How to Integrate CIF feeds into Bro Intel files

So you set up a SSH honeypot and are gathering data, but what do you do with it?

If you have Bro installed, you can integrate your feeds for monitoring in less than 15 minutes. I’ll show you how to pull a feed of your data from CSIRT Gadgets back down in a format that Bro can ingest and log (and alert if you choose) any time Bro sees any of the data in these feeds. I’m only setting up IP addresses in this tutorial, but you can output feeds of URLs, FQDNs, and even file hashes for Bro to use.

If you’ve never used the Bro Network Security Monitor tool, check out Security Onion it’s great for a quick set up in a small environment, but if you’re looking to inspect multiple gigs of traffic you’ll likely want to configure your own environment. This tutorial uses Bro inside of Security Onion, but the concepts are the same if you installed a custom installation.

  1. Configure account/token
  2. Install PIP, and csirtgsdk
  3. Configure csirtg client
  4. Create cron job to pull feeds hourly
  5. Enable intelligence framework in Bro
  6. Install/deploy updated Bro Config

Step 1: Configure CSIRTG account

The goal here is to pull your feed back down in Bro format, in order to do that you do that you need to install and configure the csirtgsdk client.

Since you already created your CSIRT Gadgets account when you set up your SSH honeypot, you  just need to log in and take note of an existing token or create a new one.

Step 2: Install Python/PIP and the csirtgsdk

Ubuntu 16.04 is straightforward, but if you’re running the Security Onion ISO it’s based on Ubuntu 14.04 and you need to manually install a newer version of python/PIP.

For Ubuntu 14.04:
Go in to a ‘working’ directory, and pull the Python 2.7.14 source:

$ wget

Unzip the tarball, and then go in to the directory and configure/build to install Python 2.7.14

$ tar -zxvf Python-2.7.14.tgz
$ cd Python-2.7.14 && ./configure && sudo make altinstall

The altinstall flag tells the installer not to overwrite the oringal python binary, so now you’ll have python 2.7.6 in /usr/bin and python 2.7.14 in /usr/local/bin

Go back to your ‘working’ directory, and pull down this script to pull the latest PIP installer

$ wget
$ sudo /usr/local/bin/python2.7

Now that you have a working python2.7.14/PIP environment you can just install install csirtgsdk

$ sudo pip install csirtgsdk

For Ubuntu 16.04:
You just need to update your system, and then install PIP and then csirtgsdk.

$ sudo apt-get update && sudo apt-get upgrade
$ sudo apt-get install python-pip
$ sudo pip install csirtgsdk

Step 3: Configure the csirtgsdk

Create a .csirtg.yml file under the users home directory. I run csirtg as root, so the file is just /root/.csirtg.yml.

In the yaml file you only need to specify the user and token

# cat /root/.csirtg.yml
user: sfinlon
token: 967f618a576155a996d4423459b3d611

With your yaml file set up you should be able to run # csirtg --feeds to show all of the feeds your user has.

With your csirtgsdk set up, you can run # csirtg --feed ssh-logger --format bro --limit 5 and it will output the first 5 entries in your feed in format for a BRO intel file.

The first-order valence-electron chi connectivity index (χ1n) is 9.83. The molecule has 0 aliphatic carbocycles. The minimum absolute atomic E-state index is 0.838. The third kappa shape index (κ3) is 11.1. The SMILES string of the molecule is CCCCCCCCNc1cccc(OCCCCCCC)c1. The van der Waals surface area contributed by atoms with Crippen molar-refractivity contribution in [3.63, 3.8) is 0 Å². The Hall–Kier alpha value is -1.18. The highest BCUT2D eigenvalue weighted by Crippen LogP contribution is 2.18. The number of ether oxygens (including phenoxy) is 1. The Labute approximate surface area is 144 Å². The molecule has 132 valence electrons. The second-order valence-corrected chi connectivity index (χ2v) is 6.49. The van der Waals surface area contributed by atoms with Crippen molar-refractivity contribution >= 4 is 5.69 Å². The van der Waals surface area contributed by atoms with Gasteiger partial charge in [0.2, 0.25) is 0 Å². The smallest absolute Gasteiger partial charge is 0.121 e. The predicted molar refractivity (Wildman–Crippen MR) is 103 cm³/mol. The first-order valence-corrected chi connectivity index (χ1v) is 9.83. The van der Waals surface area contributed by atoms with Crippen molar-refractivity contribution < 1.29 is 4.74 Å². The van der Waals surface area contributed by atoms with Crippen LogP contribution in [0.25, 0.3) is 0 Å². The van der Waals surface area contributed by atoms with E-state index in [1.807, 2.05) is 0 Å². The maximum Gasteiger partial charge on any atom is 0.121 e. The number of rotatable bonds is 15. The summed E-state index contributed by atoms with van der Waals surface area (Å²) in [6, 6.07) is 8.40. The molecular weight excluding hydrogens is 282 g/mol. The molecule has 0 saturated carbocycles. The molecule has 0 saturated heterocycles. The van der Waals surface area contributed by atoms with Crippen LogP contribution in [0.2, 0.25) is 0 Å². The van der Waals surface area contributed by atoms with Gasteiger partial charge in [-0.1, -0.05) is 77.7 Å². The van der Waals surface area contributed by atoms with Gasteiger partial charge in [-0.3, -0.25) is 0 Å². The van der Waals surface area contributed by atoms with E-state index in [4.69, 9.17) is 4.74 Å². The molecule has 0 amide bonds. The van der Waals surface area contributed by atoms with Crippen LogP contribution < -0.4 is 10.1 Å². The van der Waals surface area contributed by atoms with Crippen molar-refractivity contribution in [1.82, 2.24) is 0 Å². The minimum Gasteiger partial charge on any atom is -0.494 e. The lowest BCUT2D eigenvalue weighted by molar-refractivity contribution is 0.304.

Step 4: Create a cron job

Create a feeds directory at /opt/feeds, and pipe the feed results to You need to pull the feeds on a regular basis, because new data is always being added. In order to do this, set up a cron job to run every hour (I use a random minute so that the CSIRTG servers don’t get slammed by everyone at the same time. Edit the user cron with crontab -e and go to the bottom of the file and put something similar to this, but change the 18 number to a random number between 1-60.

Bro versions before 2.5.1 have issues with where reading a corrupted entry in the intel file will cause it to stop the intel alerting until Bro is restarted. Workaround is to write the feed to a temp file and then copy it to the one Bro is reading:

# crontab -e
18 * * * * /usr/local/bin/csirtg --feed ssh-scanning --format bro > /opt/feeds/ && mv /opt/feeds/ /opt/feeds/ 

Step 5: Enable the frameworks in Bro

Now that the feeds are being pulled and updated, you need to configure Bro to read the intel file and set up logging/alerting.

To do this, you need to enable the Intelligence framework, and the Collective-Intel policy script in Bro.

Since we are pulling the feeds hourly, I set the intel feed entries to expire in Bro after 60 minutes. This way if an item is removed from the feed, it doesn’t stay forever.

You just need to tell Bro where the intel feed files are, and to read the files in.

To do this edit /opt/bro/share/bro/site/local.bro and put in the following lines:

@load policy/integration/collective-intel
@load frameworks/intel/seen
@load frameworks/intel/do_notice
@load frameworks/intel/do_expire
redef Intel::item_expiration = 60min;
redef Intel::read_files += {

Step 6: Deploy the new configs

After you edit the local.bro file, you’ll need to install/deploy the updated config. Bro reads the .intel files in real time so any time they are changed/updated you don’t need to do anything else for Bro to update the feeds as they come in. Just running broctl deploy will check the config, update broctl installation and config, and restart the services.

# broctl deploy

Now any time that Bro encounters an IP, URL, or Hash that is in one of the feeds, it will generate an entry in the intel.log file, which on Security Onion is here: /nsm/bro/logs/current/intel.log

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